All Things Are Lights – Day 128 of 200

Roland mounted Alezan again and patted his neck. “I am going to get you out of here.” Alezan was more of a hindrance than a help to Roland in this kind of fighting. A man on foot would be able to move much faster through these winding alleys and to find shelter in doorways from attackers overhead.

He resolutely turned Alezan’s head away from the center of town and back toward the gate. If this be called retreat or even desertion, I care not. He beckoned Perrin to follow him.

“Do not worry,” he said, at Perrin’s anxious look. “I am not running away. I just want to get Alezan to safety. Then we shall come back on foot.”

Perrin frowned as if he did not understand, but he shrugged and followed on his own horse.

Roland heard the clip-clop of slowly approaching hooves. After another hour of backtracking he and Perrin were now near the city gate. Roland could see some greenery thrusting above the blank, pink-brown walls that lined the street. There must be large houses with gardens in this quarter, he thought. He looked down the street toward the center of the city and saw a large troop of knights.

Leading them was Amalric de Gobignon.

Roland wanted to ride at Amalric and run him through on the spot with his saber. During the morning he had seen dozens of knights die, shot with bone-tipped arrows, stabbed with daggers, lanced with javelins, crushed by huge wooden beams, burned alive with flaming oil. And he himself had nearly been killed a dozen times. Far from taking the city by storm, the vanguard had been torn to bits. And it was all Amalric’s doing.

For every hour of agony in this city, for every man he had seen die, he hated Amalric more. Hated him more than the Saracens who had been raining arrows and hot oil down on him.

Many of the knights following Amalric were wounded, and some were reeling in their saddles. Many more, having lost their horses, trudged along on foot. Amalric himself no longer wore the air of excitement and triumph Roland had seen this morning, when they had destroyed the Egyptian camp. The silver wolf’s head on his helmet was intact, but the nasal bar was dented, and there was dried blood on his upper lip.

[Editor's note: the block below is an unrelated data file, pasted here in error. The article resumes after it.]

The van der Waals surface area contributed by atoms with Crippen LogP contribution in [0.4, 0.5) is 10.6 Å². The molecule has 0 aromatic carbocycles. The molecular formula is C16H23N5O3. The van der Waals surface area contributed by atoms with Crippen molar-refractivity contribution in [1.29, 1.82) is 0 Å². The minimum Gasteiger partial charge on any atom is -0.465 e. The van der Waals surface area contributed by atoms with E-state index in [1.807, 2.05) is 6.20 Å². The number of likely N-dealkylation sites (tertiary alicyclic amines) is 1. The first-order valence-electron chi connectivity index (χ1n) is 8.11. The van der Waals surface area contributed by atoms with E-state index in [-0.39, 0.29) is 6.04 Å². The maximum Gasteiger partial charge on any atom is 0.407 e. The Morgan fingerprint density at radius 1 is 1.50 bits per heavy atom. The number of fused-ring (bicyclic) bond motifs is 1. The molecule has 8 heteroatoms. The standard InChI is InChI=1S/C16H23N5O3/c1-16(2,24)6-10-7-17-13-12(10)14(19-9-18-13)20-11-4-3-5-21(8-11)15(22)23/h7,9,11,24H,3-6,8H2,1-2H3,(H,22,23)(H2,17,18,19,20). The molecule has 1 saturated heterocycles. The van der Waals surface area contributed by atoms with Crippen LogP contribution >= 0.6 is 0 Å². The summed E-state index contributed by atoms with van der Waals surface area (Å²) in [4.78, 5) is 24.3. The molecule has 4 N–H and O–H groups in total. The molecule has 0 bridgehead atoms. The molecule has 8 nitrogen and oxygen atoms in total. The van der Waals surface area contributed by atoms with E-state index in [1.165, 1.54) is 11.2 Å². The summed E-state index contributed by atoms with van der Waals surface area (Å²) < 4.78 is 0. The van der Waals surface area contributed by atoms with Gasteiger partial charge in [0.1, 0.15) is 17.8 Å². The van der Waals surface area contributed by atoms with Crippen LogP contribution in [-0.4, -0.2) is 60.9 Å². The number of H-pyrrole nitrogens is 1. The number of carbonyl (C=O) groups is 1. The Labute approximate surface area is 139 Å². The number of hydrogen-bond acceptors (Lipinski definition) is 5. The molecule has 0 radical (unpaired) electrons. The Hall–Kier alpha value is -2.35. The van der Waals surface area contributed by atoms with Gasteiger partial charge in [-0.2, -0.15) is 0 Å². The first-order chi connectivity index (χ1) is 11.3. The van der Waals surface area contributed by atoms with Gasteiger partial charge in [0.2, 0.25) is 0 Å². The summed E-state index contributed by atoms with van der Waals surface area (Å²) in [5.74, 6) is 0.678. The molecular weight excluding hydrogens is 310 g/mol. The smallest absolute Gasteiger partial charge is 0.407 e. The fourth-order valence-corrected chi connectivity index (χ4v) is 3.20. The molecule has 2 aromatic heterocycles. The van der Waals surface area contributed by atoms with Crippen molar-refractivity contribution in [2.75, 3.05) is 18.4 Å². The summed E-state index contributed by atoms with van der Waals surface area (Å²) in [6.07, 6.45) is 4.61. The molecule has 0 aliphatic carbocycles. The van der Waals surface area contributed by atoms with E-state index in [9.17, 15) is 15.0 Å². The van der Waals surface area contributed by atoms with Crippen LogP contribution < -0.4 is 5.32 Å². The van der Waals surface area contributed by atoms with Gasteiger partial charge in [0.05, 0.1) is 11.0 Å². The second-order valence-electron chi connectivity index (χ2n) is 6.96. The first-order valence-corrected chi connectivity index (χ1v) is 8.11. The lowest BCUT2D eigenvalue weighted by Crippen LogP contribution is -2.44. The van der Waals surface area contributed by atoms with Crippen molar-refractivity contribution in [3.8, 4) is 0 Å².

But his words rang out, shrill and cruel, echoing off the plastered walls. “Still trying to run from battle, troubadour? There is no safety outside the city now, you know. We are cut off.”

Anger choked Roland. The man who had led them into this deathtrap dared to taunt him? He gripped his saber so hard his hand shook.

“What are you saying?” he snarled at Amalric.

Amalric’s eyes bored into his. “I have had word from guards I posted outside the city. An entire army of Mamelukes has come up from Cairo.”

Mamelukes — the city surrounded by a Mameluke army.

He remembered the calm, competent Saracen officers who had brought the Sultan’s letter to King Louis at Damietta, and their strange, one-eyed servant. All these months he had awaited an attack by the Mamelukes as a condemned man awaits the executioner’s sword. And now, an army of the Sultan’s finest, his personal slave-soldiers, had come to join the battle.

And Amalric had gotten the vanguard trapped here in this city.

“And what does the great Constable of France propose to do now?” he said cuttingly.

Amalric held up a hand. “We can take up our quarrel later. The Mamelukes have cut our army in two on this side of the river, coming between those at the ford and those in the city. We hold the south gate against them, but the city itself has turned into a slaughtering pen for us.”

So, you admit it, thought Roland. If we get out of this alive you will face the King’s justice for this. Or my sword.

“Why are you riding to the gate if the Mamelukes are outside?”

“It is the only thing we can do. If we remain in the city, we shall be destroyed. I intend to try to break out through the gate. The Mamelukes will be fighting the King’s army. They will have their backs to us. We men can dash by the Mamelukes before they realize it.” He eyed Roland with cold hostility. “You can ride with us, if you like,” he said grudgingly.

“You are most gracious,” Roland said sarcastically.

I would rather kill him than follow him, Roland thought. But I will wait till we are out of here before I strike at him.

“Follow along, then,” said Amalric, hefting his bloody battle-ax and spurring his black destrier up the street.

The same words he used to lead us into Mansura, Roland thought bitterly. He fell in behind Amalric’s second in command, d’Etampes. Perrin rode directly behind them.

The street they rode down was wider and straighter than most in Mansura. The balconies and upper stories of the houses overhung the street, just as they did back in France, but here the roofs were flat or domed and the walls were of mud brick or stone rather than wood.

Amalric’s company had to pick their way around dead horses and men. D’Etampes jabbed at the bodies of Egyptians with his lance, making sure they were dead.

Where are our other leaders? Roland wondered as they rode in silence. He was about to ask Amalric how Robert d’Artois, William Longsword, and the Templar grand master had fared, when the Count held up a hand.

“Did you see, d’Etampes? A movement on a housetop. They are lying in wait for us up ahead.”

Roland had seen nothing, but d’Etampes said, “It may take us the rest of the day to find another way to the gate.”

“All ways are equally perilous,” said Amalric. “Perhaps we can fight through here.” He pointed to a heavy gate of wrought iron. It hung open, and beyond was a spacious courtyard paved with red and white tiles. In its center a fountain was flowing.

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